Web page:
“Virgil Thomson was one of the great stylists in American English prose,” writes Timothy Mangan in Sunday’s (10/19) Orange County Register (California). “The Library of America has finally gotten around to producing a compendium of Thomson’s critical writings.… The volume—clocking in at more than 1,000 pages, edited, with extensive notes and appendices, by the music critic Tim Page—brings together four books of Thomson’s music reviews and essays,” most from the New York Herald Tribune. “Thomson believed that pure description was the main business of music criticism, the forging of opinion secondary. He thought that a critic’s opinion would come through naturally in his description, without being forced. He didn’t always write this way in practice, but it was a basic premise that served him well…. The present volume is valuable, of course, as a chronicle of a particularly rich period of musical life in this country. All the big composers and performers are here at their height. It was a Golden Age. But I think the book is even more valuable as a record of one deeply musical man’s listening experiences put into beautiful prose. It is a book that can teach us all how to be better listeners.”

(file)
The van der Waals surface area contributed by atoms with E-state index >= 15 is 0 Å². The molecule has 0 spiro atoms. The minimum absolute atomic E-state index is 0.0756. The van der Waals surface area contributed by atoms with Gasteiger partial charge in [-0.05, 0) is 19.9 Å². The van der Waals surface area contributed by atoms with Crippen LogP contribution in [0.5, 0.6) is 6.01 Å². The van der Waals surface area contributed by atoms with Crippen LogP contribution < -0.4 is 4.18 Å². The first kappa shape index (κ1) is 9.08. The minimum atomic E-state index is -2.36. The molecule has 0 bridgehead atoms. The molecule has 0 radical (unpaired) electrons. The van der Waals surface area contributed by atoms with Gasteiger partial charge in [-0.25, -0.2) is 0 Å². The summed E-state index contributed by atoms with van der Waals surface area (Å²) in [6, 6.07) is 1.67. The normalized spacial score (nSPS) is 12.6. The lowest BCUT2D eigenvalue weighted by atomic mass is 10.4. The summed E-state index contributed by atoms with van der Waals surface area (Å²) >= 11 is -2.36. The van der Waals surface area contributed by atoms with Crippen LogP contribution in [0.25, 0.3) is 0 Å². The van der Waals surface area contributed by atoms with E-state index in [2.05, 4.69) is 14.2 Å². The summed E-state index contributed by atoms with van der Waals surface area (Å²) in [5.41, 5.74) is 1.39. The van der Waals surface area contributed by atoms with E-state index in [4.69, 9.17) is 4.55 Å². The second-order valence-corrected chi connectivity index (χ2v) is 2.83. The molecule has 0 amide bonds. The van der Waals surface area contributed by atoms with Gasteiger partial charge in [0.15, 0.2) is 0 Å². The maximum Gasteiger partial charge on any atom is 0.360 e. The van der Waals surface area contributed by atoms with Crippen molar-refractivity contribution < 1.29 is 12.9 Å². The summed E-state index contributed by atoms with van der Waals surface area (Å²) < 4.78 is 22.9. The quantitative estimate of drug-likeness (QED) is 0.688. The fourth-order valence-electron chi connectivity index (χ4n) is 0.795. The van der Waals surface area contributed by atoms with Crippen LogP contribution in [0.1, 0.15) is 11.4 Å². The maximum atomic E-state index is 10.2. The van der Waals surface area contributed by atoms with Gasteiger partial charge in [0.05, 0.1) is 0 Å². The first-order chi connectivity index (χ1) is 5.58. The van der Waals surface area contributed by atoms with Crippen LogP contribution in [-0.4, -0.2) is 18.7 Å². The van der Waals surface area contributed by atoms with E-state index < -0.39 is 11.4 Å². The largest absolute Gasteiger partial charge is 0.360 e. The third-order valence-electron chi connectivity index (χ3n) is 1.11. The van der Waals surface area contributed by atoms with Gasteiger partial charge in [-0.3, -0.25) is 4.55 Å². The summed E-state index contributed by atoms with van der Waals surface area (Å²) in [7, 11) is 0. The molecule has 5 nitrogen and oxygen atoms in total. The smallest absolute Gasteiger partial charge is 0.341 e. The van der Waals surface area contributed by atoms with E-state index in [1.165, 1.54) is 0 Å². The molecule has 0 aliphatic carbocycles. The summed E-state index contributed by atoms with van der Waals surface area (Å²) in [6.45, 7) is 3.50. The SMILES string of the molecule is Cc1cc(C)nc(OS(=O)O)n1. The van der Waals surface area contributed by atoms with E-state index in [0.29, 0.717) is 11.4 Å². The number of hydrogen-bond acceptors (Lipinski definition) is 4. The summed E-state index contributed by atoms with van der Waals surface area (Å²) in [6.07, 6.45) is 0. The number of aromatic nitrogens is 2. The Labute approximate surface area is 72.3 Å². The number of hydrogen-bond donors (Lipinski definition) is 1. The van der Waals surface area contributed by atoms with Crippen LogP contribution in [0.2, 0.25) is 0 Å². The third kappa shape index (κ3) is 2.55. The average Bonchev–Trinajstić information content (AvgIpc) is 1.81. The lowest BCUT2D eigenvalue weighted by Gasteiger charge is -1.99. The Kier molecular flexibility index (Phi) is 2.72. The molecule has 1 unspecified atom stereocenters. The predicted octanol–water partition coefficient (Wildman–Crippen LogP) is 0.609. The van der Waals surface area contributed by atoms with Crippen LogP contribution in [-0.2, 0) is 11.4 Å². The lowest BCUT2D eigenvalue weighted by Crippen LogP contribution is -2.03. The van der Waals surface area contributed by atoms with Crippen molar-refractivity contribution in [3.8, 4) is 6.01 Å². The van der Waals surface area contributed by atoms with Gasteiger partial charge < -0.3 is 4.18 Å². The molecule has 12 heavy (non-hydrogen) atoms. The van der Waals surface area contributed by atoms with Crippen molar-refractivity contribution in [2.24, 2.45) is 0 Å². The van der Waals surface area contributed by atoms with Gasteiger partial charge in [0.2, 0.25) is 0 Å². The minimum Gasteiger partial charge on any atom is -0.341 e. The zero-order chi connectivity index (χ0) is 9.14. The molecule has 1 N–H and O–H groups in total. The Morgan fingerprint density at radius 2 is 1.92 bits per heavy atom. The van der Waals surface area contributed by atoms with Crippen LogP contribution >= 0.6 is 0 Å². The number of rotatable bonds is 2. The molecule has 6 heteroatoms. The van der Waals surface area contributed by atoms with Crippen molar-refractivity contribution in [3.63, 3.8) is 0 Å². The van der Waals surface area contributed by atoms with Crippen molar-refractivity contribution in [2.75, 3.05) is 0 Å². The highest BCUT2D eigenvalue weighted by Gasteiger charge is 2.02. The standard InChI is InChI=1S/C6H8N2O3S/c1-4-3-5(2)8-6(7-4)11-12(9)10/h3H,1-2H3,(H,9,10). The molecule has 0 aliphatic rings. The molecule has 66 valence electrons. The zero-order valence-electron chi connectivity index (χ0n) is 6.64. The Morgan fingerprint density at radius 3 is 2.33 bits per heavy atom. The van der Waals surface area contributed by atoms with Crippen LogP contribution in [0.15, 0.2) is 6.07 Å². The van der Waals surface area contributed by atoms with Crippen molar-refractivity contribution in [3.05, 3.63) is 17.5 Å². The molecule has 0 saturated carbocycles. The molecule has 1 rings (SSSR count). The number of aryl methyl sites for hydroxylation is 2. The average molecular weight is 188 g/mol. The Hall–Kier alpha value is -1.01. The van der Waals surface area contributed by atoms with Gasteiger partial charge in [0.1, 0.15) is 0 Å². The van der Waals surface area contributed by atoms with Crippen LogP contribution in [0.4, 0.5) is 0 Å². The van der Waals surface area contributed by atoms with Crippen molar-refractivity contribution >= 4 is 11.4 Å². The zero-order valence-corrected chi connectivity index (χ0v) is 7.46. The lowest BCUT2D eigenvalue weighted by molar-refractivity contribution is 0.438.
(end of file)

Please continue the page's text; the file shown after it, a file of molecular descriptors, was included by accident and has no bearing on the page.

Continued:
Posted October 21, 2014